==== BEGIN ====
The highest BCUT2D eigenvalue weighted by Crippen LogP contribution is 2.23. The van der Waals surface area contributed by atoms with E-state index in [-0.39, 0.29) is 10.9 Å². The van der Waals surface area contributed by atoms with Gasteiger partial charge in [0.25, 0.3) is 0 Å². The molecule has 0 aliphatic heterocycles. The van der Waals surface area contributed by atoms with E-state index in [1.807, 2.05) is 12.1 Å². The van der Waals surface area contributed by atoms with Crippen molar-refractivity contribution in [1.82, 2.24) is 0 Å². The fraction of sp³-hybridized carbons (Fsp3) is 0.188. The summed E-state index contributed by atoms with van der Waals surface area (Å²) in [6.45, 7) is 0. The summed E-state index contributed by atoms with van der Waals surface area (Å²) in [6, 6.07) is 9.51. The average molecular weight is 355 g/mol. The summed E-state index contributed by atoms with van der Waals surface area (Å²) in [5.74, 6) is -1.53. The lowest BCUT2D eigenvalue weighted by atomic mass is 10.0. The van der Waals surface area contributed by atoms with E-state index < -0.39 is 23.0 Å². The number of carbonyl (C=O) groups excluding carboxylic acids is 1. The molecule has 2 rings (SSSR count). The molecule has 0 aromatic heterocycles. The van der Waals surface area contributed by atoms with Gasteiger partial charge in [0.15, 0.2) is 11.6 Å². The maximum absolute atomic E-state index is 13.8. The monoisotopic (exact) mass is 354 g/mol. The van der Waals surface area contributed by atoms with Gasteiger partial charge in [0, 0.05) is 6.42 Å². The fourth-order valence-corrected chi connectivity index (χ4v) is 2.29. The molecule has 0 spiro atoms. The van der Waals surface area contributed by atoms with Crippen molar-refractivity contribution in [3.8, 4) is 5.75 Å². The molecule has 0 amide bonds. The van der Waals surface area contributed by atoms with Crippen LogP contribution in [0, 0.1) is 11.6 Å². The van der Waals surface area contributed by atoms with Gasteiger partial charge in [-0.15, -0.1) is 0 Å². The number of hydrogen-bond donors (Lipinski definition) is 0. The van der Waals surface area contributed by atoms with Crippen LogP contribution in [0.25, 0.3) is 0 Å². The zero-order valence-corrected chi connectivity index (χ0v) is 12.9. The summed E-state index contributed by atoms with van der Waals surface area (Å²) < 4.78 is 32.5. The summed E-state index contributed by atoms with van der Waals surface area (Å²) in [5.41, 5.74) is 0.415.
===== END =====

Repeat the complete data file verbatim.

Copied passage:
The highest BCUT2D eigenvalue weighted by Crippen LogP contribution is 2.23. The van der Waals surface area contributed by atoms with E-state index in [-0.39, 0.29) is 10.9 Å². The van der Waals surface area contributed by atoms with Gasteiger partial charge in [0.25, 0.3) is 0 Å². The molecule has 0 aliphatic heterocycles. The van der Waals surface area contributed by atoms with E-state index in [1.807, 2.05) is 12.1 Å². The van der Waals surface area contributed by atoms with Crippen molar-refractivity contribution in [1.82, 2.24) is 0 Å². The fraction of sp³-hybridized carbons (Fsp3) is 0.188. The summed E-state index contributed by atoms with van der Waals surface area (Å²) in [6.45, 7) is 0. The summed E-state index contributed by atoms with van der Waals surface area (Å²) in [6, 6.07) is 9.51. The average molecular weight is 355 g/mol. The summed E-state index contributed by atoms with van der Waals surface area (Å²) in [5.74, 6) is -1.53. The lowest BCUT2D eigenvalue weighted by atomic mass is 10.0. The van der Waals surface area contributed by atoms with E-state index < -0.39 is 23.0 Å². The number of carbonyl (C=O) groups excluding carboxylic acids is 1. The molecule has 2 rings (SSSR count). The molecule has 0 aromatic heterocycles. The van der Waals surface area contributed by atoms with Gasteiger partial charge in [0.15, 0.2) is 11.6 Å². The maximum absolute atomic E-state index is 13.8. The monoisotopic (exact) mass is 354 g/mol. The van der Waals surface area contributed by atoms with Gasteiger partial charge in [0, 0.05) is 6.42 Å². The fourth-order valence-corrected chi connectivity index (χ4v) is 2.29. The molecule has 0 spiro atoms. The van der Waals surface area contributed by atoms with Crippen molar-refractivity contribution in [3.8, 4) is 5.75 Å². The molecule has 0 amide bonds. The van der Waals surface area contributed by atoms with Crippen LogP contribution in [0, 0.1) is 11.6 Å². The van der Waals surface area contributed by atoms with Gasteiger partial charge in [-0.15, -0.1) is 0 Å². The number of hydrogen-bond donors (Lipinski definition) is 0. The van der Waals surface area contributed by atoms with Crippen LogP contribution in [0.25, 0.3) is 0 Å². The zero-order valence-corrected chi connectivity index (χ0v) is 12.9. The summed E-state index contributed by atoms with van der Waals surface area (Å²) < 4.78 is 32.5. The summed E-state index contributed by atoms with van der Waals surface area (Å²) in [5.41, 5.74) is 0.415.